• This definition might seem particularly unhelpful when we look at our anyMatch method: s -> s.contains(path). To understand what is going on, we need to understand what a Lambda expression is;

What is a Lambda expression?

  • A lambda expression is a, concise representation of an anonymous function that can be passed around. Now that we have the technical jargon out of the way, lets break it down a bit:

Anonymous : we say anonymous because it doesn't have an explicit name like a method would

Function : we say function because a lambda isn't associated with a particular class like a method is.

Passed around : A lambda expression can be passed as an argument to a method or stored in a variable.

Concise : less code to write

  • The term lambda actually comes from lambda calculus ( compsci nerds love lambda calculus)

  • A typical lambda expression(like the one below) has three sections:

s -> s.contains(path)
Enter fullscreen mode Exit fullscreen mode

1) list of parameters
2) an arrow ->
3) the body of the lambda

  • The key to really understanding and using a lambda expression is a functional interface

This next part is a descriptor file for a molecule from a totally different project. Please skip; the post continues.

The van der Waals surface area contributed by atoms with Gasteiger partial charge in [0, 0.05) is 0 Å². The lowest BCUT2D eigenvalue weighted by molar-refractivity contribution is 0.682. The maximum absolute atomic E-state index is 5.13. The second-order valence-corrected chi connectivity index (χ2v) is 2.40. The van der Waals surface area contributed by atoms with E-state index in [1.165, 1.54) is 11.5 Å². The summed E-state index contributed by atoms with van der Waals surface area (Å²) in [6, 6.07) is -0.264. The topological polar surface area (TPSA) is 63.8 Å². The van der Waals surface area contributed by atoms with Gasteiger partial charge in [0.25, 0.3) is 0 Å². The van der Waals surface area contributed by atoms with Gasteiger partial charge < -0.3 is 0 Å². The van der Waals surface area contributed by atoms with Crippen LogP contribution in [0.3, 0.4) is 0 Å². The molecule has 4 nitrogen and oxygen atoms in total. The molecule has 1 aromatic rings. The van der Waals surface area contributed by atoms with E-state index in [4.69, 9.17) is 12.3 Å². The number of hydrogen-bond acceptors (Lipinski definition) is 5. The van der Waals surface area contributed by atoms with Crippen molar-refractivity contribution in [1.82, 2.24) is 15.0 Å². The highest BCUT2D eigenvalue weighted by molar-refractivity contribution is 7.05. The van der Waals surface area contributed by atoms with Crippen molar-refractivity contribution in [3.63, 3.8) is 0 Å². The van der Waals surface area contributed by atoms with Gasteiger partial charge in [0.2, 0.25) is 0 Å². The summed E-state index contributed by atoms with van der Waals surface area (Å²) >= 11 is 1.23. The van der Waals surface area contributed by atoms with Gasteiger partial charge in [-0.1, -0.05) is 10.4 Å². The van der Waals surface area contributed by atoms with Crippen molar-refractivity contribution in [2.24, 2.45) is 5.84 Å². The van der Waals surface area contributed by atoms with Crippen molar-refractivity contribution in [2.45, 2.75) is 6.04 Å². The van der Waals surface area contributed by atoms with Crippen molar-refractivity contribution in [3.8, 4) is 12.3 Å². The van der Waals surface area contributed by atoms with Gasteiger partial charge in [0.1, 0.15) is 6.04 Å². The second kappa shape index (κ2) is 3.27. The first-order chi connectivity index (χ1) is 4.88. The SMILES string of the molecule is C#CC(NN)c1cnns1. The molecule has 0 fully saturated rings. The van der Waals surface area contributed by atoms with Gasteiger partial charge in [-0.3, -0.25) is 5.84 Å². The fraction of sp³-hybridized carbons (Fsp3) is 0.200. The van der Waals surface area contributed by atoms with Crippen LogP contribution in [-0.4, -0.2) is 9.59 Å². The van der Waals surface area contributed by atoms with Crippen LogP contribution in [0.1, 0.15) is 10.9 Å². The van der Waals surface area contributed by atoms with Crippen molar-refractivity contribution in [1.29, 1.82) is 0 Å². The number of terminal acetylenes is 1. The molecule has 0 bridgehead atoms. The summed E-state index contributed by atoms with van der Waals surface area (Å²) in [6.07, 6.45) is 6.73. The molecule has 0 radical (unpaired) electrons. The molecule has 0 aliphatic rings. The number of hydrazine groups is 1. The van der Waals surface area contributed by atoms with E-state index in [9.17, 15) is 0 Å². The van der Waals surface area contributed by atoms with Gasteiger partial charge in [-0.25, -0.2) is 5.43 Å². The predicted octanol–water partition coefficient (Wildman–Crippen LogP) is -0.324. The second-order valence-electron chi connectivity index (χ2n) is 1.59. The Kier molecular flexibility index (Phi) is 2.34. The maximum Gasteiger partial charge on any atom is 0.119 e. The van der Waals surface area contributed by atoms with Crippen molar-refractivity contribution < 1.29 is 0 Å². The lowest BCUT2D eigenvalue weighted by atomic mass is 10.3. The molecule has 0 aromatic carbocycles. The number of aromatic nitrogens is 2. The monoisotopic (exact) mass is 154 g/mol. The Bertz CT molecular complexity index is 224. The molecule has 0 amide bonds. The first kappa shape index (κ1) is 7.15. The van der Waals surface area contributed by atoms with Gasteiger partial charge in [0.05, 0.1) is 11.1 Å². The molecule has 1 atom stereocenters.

Functional interface

  • A functional interface is just an interface that specifies an abstract method, it could look something like this:
public interface Testing{
      boolean test(int test`, int test2);
Enter fullscreen mode Exit fullscreen mode
  • Remember that an abstract method that is declared without an implementation(without braces and followed by a semicolon).

  • How do lambdas and functional interfaces work together? A lambda expression lets us provide the implementation of the abstract method inside the functional interface. That might not make much sense now but I will elaborate more in the next section

Type checking

  • If we look as the lambdas that we made previously in this post, you will notice the lack of explicitly declaring types. Don't worry the types are not eliminated, the types used in a lambda are deduced from the context in which the lambda is used in . This type is called the target type. The context is the abstract method that this lambda is implementing.

What is actually happening?

  • So now lets try to break down what is actually happening inside the code for :
anyMatch(s -> s.contains(path))
Enter fullscreen mode Exit fullscreen mode

1) The definition for anyMatch() is looked up

2) it expects an object of type Predicate (target type). You can read the documentation HERE, but the type is String because we are iterating over a stream of Strings

3) Predicate is a functional interface and has a single abstract method called test() documentation HERE

4) We then implement the test() method with our lambda expression. This means that our lambda expression gets is signature from the test() method. So our lambda will take in a single element and return a boolean.

5) We use s.contains(path) to check if the s matches the path and return the boolean.


  • Thank you for taking the time out of your day to read this blog post of mine. If you have any questions or concerns please comment below or reach out to me on Twitter.

Top comments (0)